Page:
Q & A XI
Q-Regarding Papelbon, from your standpoint, how important is it to know that there is somebody like him who can just come in and save virtually any game, compared to the thought of having him in the rotation (provided he would perform similarly as a SP)? Does it give you any kind of boost when pitching in 1-run games and such?
A-Having that lights out guy at the back end of the bullpen changes everything. From the way the game is played in the middle innings, to the way it’s managed. Basically, each ‘shut down’ guy in a bullpen shortens the game by an inning. The Angels are a great example. The Twins too. Having 2-3 guys in the bullpen that are ‘closers’ almost, means you better have the lead on them before the 7th, instead of thinking you have 9 turns at a team, you sometimes can manage or play as if there are only 21 outs before the game is over. The Reds in the late 80’s had that kind of bullpen. Managers on both sides will sometimes manage a game differently considering who the other team might bring in. Rivera for the Yanks has been the best example. If you don’t get a lead on them before the 8th or 9th, depending on how much rest he’s had, there’s a better than 90% chance they are winning the game. The numbers don’t lie, when he comes in with a lead, it’s pretty much a lock they are winning. Paps has absolutely given this team that same feeling the last two years.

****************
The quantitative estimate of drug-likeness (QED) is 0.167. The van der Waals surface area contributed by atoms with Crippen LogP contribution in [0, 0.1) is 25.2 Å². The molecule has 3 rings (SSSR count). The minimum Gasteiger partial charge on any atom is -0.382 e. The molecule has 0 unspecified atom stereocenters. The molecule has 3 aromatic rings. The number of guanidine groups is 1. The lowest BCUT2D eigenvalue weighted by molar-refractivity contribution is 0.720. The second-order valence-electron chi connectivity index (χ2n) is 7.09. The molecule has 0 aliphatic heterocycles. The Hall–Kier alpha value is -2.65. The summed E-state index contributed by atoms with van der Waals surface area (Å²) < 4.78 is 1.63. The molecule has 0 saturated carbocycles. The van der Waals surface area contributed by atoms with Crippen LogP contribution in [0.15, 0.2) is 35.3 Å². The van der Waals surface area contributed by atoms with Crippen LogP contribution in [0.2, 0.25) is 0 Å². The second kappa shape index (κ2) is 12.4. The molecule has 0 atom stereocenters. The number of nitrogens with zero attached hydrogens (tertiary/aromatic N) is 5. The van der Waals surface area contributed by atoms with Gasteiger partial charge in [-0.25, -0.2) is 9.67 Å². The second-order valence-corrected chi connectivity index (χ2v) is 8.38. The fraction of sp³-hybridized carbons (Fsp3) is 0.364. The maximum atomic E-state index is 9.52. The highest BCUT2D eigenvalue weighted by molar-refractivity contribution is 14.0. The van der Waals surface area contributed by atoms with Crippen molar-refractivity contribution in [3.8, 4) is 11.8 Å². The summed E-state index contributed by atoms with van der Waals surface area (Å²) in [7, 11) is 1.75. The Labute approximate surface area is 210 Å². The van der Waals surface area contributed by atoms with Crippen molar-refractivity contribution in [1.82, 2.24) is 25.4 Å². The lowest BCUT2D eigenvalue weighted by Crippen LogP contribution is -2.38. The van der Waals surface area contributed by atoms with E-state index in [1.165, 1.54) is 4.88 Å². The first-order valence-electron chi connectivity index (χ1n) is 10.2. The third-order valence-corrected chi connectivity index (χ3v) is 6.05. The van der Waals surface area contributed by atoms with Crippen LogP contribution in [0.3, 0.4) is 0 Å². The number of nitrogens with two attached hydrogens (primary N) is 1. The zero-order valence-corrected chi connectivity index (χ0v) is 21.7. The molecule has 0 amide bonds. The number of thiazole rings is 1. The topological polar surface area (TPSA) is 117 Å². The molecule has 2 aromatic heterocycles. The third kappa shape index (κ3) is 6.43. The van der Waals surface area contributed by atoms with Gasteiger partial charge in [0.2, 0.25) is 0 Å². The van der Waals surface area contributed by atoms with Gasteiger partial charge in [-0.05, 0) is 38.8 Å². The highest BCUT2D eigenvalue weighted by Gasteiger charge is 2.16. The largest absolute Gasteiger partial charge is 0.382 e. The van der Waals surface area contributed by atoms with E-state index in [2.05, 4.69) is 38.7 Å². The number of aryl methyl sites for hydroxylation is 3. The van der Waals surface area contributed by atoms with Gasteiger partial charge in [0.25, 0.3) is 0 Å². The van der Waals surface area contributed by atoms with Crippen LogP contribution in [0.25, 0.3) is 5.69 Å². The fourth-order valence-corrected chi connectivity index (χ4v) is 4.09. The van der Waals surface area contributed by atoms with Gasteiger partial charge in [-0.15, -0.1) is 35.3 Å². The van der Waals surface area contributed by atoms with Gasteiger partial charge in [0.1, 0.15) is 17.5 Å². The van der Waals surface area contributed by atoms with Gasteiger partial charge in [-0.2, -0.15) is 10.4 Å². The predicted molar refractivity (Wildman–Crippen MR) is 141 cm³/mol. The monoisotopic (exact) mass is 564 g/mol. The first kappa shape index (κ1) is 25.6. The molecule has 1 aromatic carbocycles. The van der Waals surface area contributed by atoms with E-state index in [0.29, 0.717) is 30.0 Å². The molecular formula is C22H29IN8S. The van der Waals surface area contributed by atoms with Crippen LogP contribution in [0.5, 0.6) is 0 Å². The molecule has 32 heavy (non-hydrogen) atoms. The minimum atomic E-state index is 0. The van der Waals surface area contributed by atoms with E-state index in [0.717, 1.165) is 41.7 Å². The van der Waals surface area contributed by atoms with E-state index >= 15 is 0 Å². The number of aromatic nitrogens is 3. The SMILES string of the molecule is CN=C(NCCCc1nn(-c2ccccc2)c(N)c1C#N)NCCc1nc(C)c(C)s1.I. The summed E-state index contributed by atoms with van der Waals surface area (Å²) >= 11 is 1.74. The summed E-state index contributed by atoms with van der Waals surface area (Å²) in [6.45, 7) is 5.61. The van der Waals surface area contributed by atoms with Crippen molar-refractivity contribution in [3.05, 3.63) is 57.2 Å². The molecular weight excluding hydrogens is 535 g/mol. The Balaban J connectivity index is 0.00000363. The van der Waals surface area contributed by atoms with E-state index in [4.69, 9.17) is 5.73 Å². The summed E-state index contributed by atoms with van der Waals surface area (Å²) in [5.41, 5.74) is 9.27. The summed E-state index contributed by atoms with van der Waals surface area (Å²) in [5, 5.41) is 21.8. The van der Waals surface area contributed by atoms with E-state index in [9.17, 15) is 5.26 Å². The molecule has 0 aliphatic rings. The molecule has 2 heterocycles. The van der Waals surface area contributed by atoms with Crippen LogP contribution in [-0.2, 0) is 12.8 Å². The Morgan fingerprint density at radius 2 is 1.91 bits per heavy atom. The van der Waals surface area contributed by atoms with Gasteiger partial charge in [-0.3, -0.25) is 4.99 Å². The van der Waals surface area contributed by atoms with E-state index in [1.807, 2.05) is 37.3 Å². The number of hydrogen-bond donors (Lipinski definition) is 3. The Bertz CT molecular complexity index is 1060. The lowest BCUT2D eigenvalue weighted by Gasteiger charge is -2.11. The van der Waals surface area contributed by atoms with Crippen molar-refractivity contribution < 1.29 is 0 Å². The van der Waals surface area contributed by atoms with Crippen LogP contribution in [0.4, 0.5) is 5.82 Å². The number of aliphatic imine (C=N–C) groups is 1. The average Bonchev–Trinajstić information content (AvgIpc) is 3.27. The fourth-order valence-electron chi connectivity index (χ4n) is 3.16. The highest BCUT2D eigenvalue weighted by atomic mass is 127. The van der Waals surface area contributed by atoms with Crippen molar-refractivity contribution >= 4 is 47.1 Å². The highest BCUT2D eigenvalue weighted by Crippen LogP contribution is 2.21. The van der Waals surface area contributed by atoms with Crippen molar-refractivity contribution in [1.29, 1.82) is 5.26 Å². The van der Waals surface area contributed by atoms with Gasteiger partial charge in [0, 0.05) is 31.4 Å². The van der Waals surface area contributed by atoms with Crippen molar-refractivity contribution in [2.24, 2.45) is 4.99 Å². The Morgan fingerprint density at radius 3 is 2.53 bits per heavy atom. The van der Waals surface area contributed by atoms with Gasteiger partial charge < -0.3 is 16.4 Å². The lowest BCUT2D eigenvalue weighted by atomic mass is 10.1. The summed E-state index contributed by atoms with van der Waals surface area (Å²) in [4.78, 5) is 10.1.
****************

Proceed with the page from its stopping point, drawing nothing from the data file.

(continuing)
Q-Great performance last night – however, I’m quite curious what was going through your head in the 8th watching Joel Pineiro almost cough up the game?